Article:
Picking from the field of Ruger LCP holsters is the next step after committing to a pint-size concealed carry gun like the little .380 ACP pistol. Which type of Ruger LCP holsters are going to be the best way to tote this tiny terror?
This dilemma is something anyone who carries a micro pistol has to deal with, whether it’s a lightweight Ruger LCP, a M&P BODYGUARD 380, the Kel-Tec P3AT or other similar pint-size pistol.
When it comes to the truly small pistols, one is presented with something of a dilemma. On the one hand, an IWB holster can seem excessive. Some Ruger LCP IWB holsters can look like they ask for a lot of real estate to carry such a tiny gun.
Ankle gun holsters, of course, are a time-honored way of packing a mouse gun. However, they’re usually reserved for a backup gun rather than carrying your primary pistol. The ankle position is really only easily and quickly accessible quickly if you’re sitting down or on the flat of your back.
Pocket carry is certainly tenable if done right. But you need a pocket holster, period. Don’t pocket carry without one. You need one that covers the trigger and is grippy enough to stay in place if you need to draw your gun.
Google “movie theater negligent discharge” and you’ll find multiple instances where some putz was fidgeting with his gun during the movie and BANG! It certainly gives new definition to “re-shoots.”
When I worked at a movie theater (oh, so many years ago) one of our frequent customers lost a pistol during a showing because he was pocket-carrying without a holster. It fell out after he sat down. Luckily, we found it prior to the next showing and before someone made off with it.
We were not amused. The guy in question had told us on many occasions that he was a former police officer, so you’d think he’d have known better.
An outside the waistband holster, either a paddle holster or slide design, can also be a viable option. Discreet OWB concealed carry is far easier with a small gun like the LCP. Provided the holster rides high and tight enough, an untucked shirt – even a t-shirt, for some people – will get the job done.
You should also invest in a decent gun belt.
But what to look for in a Ruger LCP holster?
Regardless of how you carry, your concealed carry holster must be comfortable. Yes, I work for a holster company. However, I don’t think anyone is going to disagree with the idea that a holster that isn’t comfortable is one that you won’t use.
Any holster you carry with should also be molded to fit the specific make and model firearm that you carry. That ensures better retention, a surer draw and less chance of an accidental discharge.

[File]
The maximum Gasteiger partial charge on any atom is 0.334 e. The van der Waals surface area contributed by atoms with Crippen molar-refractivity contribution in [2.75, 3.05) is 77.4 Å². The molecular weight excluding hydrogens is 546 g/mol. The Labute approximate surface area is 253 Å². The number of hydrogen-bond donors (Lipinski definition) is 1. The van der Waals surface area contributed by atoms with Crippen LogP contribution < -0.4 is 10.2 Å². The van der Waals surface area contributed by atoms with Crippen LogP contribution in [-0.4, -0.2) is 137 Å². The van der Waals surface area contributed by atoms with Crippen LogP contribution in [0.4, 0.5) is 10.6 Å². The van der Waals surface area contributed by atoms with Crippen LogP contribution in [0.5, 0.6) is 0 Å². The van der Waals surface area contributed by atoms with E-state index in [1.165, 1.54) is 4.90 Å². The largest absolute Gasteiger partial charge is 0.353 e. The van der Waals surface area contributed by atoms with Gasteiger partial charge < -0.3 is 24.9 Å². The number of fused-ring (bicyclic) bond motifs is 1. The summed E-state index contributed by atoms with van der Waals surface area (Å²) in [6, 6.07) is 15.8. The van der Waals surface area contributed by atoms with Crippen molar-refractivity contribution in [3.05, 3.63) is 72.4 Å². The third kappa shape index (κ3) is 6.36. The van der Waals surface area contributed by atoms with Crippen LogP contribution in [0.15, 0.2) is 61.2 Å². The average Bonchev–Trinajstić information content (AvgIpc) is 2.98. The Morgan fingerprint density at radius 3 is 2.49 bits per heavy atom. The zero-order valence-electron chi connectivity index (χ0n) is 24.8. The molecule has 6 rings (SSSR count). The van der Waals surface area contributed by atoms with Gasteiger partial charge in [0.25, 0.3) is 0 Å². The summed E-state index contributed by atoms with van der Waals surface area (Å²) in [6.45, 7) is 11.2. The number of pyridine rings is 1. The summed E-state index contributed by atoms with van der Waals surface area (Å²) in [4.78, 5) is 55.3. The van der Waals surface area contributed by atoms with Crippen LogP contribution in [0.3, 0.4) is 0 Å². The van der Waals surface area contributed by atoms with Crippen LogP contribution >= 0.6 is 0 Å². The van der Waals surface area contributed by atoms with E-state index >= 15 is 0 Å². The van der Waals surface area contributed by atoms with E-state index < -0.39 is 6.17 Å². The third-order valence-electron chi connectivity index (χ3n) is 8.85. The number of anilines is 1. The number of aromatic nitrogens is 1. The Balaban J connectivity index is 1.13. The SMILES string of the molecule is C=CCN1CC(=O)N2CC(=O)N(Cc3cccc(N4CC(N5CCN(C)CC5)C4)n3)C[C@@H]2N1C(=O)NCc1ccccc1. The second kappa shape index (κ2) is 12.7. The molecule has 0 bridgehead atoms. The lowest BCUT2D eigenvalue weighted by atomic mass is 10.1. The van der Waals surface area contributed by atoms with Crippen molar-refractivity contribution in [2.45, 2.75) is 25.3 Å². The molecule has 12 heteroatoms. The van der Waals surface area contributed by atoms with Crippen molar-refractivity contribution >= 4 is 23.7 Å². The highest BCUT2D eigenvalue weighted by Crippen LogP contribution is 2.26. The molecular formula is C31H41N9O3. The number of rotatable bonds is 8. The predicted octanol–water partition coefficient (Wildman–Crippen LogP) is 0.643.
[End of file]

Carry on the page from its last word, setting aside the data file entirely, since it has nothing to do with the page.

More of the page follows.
Some people favor minimalist Kydex or leather holsters (often with a single metal belt clip) for IWB carry with small guns. However, a larger hybrid holster (such as the ShapeShift Ruger LCP holster that we make) with a backing layer can provide a bit more comfort while carrying.
Simple sheath-style leather holsters are quite popular for this application. However, one drawback many such holsters have is that the holster mouth isn’t reinforced. The holster will collapse a bit upon drawing, requiring you to fiddle with it to re-holster. On the street, re-holstering is going to be the last thing on your mind if you have to use your gun in defense of yourself. However, training with the pistol will be problematic.
For ankle holsters, look for models that have horizontal and vertical strapping. The single strap and garter designs of most ankle holsters tend to loosen over the course of a day, leading the gun bouncing a bit as you walk. Additionally, many ankle holsters require a carry strap for retention because of a shoddy “universal” design, which should be avoided.
The same is true of many pocket holsters. Quality pocket holsters – whether leather or polymer – are custom-molded for the make and model pistol you carry, and should feature a pocket catch. This feature snags inside the pocket, allowing a sure draw from concealment. While the “sticky” variety of pocket holster is cheaper, it has some disadvantages. Namely, fitment isn’t great and the thick cloth is liable to snag the sights on the draw.
With pocket holsters, a front pocket is the typical placement, though you may prefer to carry in a back pocket. That’s up to you, but many people find sitting on their gun to be uncomfortable and your chiropractor will discourage it.
That said, you need to make sure that a Ruger LCP 380 (or LCP II) pocket holster will work with the pocket you intend to carry in. Additionally, you should be able to access it with your strong hand. If you use your right hand, you should pocket carry on the right side.
Ultimately, though, the best Ruger LCP .380 holster is going to be the one that’s comfortable and that you like best. You’ll be more likely to use it and to carry your gun that way.
For comfortable, effective concealed carry, just make sure that you’re carrying with a good holster that’s made for your make and model pistol and has adequate retention for a secure carry.